The Sirens can be found in ancient art from as early as the seventh century BCE. They were generally depicted as part-bird and part-woman, though they were sometimes shown as male or even bearded.
Originally, the Sirens were most commonly represented as birds with human heads. But by the middle of the sixth century BCE, they were almost always shown with the head, torso, and arms of beautiful women and the wings and lower bodies of birds. In their newly-grown arms, they sometimes held instruments, fans, or pomegranates.
The iconography of the Sirens suggests that these creatures were somehow associated with death and the Underworld. This view is reinforced by the fact that they often showed up on funerary monuments and sarcophagi. Other times they could be seen in the company of Underworld gods such as Persephone or Hades.
Other attributes found in the iconography of the Sirens—including tendrils, a cylindrical crown called a polos, and various plants—indicate that they might have been associated with fertility as well.
The Sirens were known in ancient Greece from as early as the Mycenaean period (ca. 1600–1050 BCE). However, little else is known about their origins. It is likely that they were first popularized by the outlandish tales told by sailors.
The ancient Greeks themselves had several different stories about where the Sirens came from. In one tradition, the Sirens were originally beautiful handmaidens of Persephone. When Persephone was carried off by Hades, they searched far and wide for their mistress. Eventually, they were transformed into birdlike creatures, either because they begged the gods to give them wings to better search for Persephone, or, in another version, as punishment for their failure to protect her in the first place.
In another tradition, the Sirens were originally maidens who chose to live out their lives as virgins. This offended Aphrodite, the goddess of love and sex, who changed them into part-bird creatures who lured sailors to their death through song. Zeus eventually gave the Sirens a new home on the island of Anthemoessa.
The Sirens and the Heroes
The Sirens posed a dreaded obstacle to the seafaring heroes of Greek mythology. A few heroes, however, managed to escape their terrible song.
In one myth, the Argonauts had to sail past the Sirens after stealing the Golden Fleece from Colchis. Fortunately, the men had with them no less a musician than the great Orpheus. As the Argonauts drew near the Sirens’ lair, Orpheus tuned his lyre and drowned out the song of the Sirens with music of his own.
Only one of the Argonauts, the hero Butes, was lost to the Sirens: he leapt into the sea and swam towards the creatures’ voices. But he was saved, it was said, by Aphrodite, who carried him off to Sicily and became his lover.
The Sirens would later meet Odysseus, perhaps the most famous adventurer of Greek mythology. On his way home from fighting at Troy, Odysseus had to sail past the Sirens, much as the Argonauts had done on their way home from Colchis. Since Odysseus did not have an Orpheus among his crew, however, he needed to find a way to outsmart the seductresses.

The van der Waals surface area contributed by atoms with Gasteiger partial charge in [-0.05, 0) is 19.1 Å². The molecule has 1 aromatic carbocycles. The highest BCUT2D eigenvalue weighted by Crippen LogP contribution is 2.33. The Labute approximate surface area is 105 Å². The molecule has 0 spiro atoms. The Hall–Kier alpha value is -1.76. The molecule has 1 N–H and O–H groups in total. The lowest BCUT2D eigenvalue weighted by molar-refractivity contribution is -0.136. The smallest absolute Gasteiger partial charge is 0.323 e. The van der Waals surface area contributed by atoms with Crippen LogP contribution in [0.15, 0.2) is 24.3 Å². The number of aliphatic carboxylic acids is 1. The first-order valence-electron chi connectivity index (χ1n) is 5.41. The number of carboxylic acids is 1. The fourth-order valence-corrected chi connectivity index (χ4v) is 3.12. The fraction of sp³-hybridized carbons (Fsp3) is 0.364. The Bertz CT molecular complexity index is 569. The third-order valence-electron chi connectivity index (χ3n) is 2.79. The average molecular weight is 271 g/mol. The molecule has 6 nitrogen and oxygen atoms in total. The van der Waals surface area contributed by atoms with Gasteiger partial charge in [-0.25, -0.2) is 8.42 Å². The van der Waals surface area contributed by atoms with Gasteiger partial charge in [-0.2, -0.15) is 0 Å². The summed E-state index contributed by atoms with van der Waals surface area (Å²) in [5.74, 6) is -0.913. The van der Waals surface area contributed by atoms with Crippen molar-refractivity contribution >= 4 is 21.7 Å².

Odysseus’ solution was simple. Following instructions given him by the sorceress Circe, Odysseus blocked the ears of his crew with wax. But he was curious to hear the song of the Sirens for himself. Thus, he had his men bind him tightly to the mast, with orders not to release him no matter how much he thrashed. As they sailed past the Sirens, Odysseus listened to their song:
Come hither, as thou farest, renowned Odysseus, great glory of the Achaeans; stay thy ship that thou mayest listen to the voice of us two. For never yet has any man rowed past this isle in his black ship until he has heard the sweet voice from our lips. Nay, he has joy of it, and goes his way a wiser man. For we know all the toils that in wide Troy the Argives and Trojans endured through the will of the gods, and we know all things that come to pass upon the fruitful earth.
Though Odysseus longed for the Sirens, he was held fast by his bonds. In this way, he was able to listen to their song and still sail away safe and sound.
There were a few other myths told about the Sirens.
Some traditions described the various victims who succumbed to the Sirens. It was said, for instance, that the Sirens were responsible for the deaths of several centaurs who were fleeing from a battle against Heracles. One account also claimed that the Sirens killed Telemachus when they discovered that he was the son of Odysseus, the man who had outsmarted them.
There was another myth in which the Sirens challenged the Muses to a singing contest. The Muses won—and promptly plucked out the Sirens’ feathers to make crowns for themselves.
Several myths describe the death of the Sirens, though these tales are not as ancient as the rest of the creatures’ mythology (they are not attested before the Hellenistic Age, 323–31 BCE).
Probably the most famous account of the Sirens’ death is that they killed themselves after their encounter with Odysseus. In this tradition, the Sirens had heard a prophecy that they would die if a ship sailed past them completely unharmed. Thus, when Odysseus evaded their trap, they threw themselves into the sea. Their bodies, it was said, washed ashore on the coast of Italy and gave rise to various local legends.
In another tradition, the Sirens died—or rather, passed through a final metamorphosis—after losing their singing contest to the Muses (see above). In one version of the tale, it was the Sirens themselves, not the Muses, who plucked out their own feathers. The Sirens then leapt into the sea and became the Leucae Islands, off the coast of the Cretan town of Aptera (which translates to “Featherless”).
The Sirens were especially honored along the coast of Italy, where their bodies were said to have washed ashore after they killed themselves. In Naples, for instance, there was a tomb for the Siren Parthenope where athletic contests were held annually. Other nearby places—including Leucosia and the Sirenoussae Islands—were also said to have been named after Sirens and were consequently sacred to them.
The Sirens never lost their hold on the popular imagination. They remained important throughout the Middle Ages and Renaissance, often appearing in the arts. Over the years, they have sometimes served as symbols for the dangers of lust.
The Sirens continue to appear in modern adaptations of Greek mythology. In Rick Riordan’s Percy Jackson and the Sea of Monsters, for instance, the character Annabeth tries to listen to the Sirens’ song the same way Odysseus did in Homer’s Odyssey, nearly dying in the process.